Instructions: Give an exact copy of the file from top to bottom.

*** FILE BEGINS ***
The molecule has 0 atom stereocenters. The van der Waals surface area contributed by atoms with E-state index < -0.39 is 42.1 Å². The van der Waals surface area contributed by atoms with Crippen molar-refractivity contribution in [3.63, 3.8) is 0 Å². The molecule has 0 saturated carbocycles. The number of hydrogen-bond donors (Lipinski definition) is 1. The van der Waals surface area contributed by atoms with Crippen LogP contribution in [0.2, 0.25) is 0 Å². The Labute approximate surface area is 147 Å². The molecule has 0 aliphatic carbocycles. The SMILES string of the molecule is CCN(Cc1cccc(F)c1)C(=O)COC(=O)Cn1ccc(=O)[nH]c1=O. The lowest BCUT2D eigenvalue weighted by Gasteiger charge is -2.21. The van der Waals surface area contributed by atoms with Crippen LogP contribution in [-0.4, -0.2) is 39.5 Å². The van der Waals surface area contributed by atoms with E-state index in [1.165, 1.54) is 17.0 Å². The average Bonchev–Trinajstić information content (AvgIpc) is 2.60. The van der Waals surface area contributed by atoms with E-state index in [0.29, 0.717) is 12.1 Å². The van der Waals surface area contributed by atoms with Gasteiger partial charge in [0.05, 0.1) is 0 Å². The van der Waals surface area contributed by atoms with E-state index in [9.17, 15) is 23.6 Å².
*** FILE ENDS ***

The molecule has 0 atom stereocenters. The van der Waals surface area contributed by atoms with E-state index < -0.39 is 42.1 Å². The van der Waals surface area contributed by atoms with Crippen molar-refractivity contribution in [3.63, 3.8) is 0 Å². The molecule has 0 saturated carbocycles. The number of hydrogen-bond donors (Lipinski definition) is 1. The van der Waals surface area contributed by atoms with Crippen LogP contribution in [0.2, 0.25) is 0 Å². The Labute approximate surface area is 147 Å². The molecule has 0 aliphatic carbocycles. The SMILES string of the molecule is CCN(Cc1cccc(F)c1)C(=O)COC(=O)Cn1ccc(=O)[nH]c1=O. The lowest BCUT2D eigenvalue weighted by Gasteiger charge is -2.21. The van der Waals surface area contributed by atoms with Crippen LogP contribution in [-0.4, -0.2) is 39.5 Å². The van der Waals surface area contributed by atoms with E-state index in [1.165, 1.54) is 17.0 Å². The average Bonchev–Trinajstić information content (AvgIpc) is 2.60. The van der Waals surface area contributed by atoms with E-state index in [0.29, 0.717) is 12.1 Å². The van der Waals surface area contributed by atoms with Gasteiger partial charge in [0.05, 0.1) is 0 Å². The van der Waals surface area contributed by atoms with E-state index in [9.17, 15) is 23.6 Å².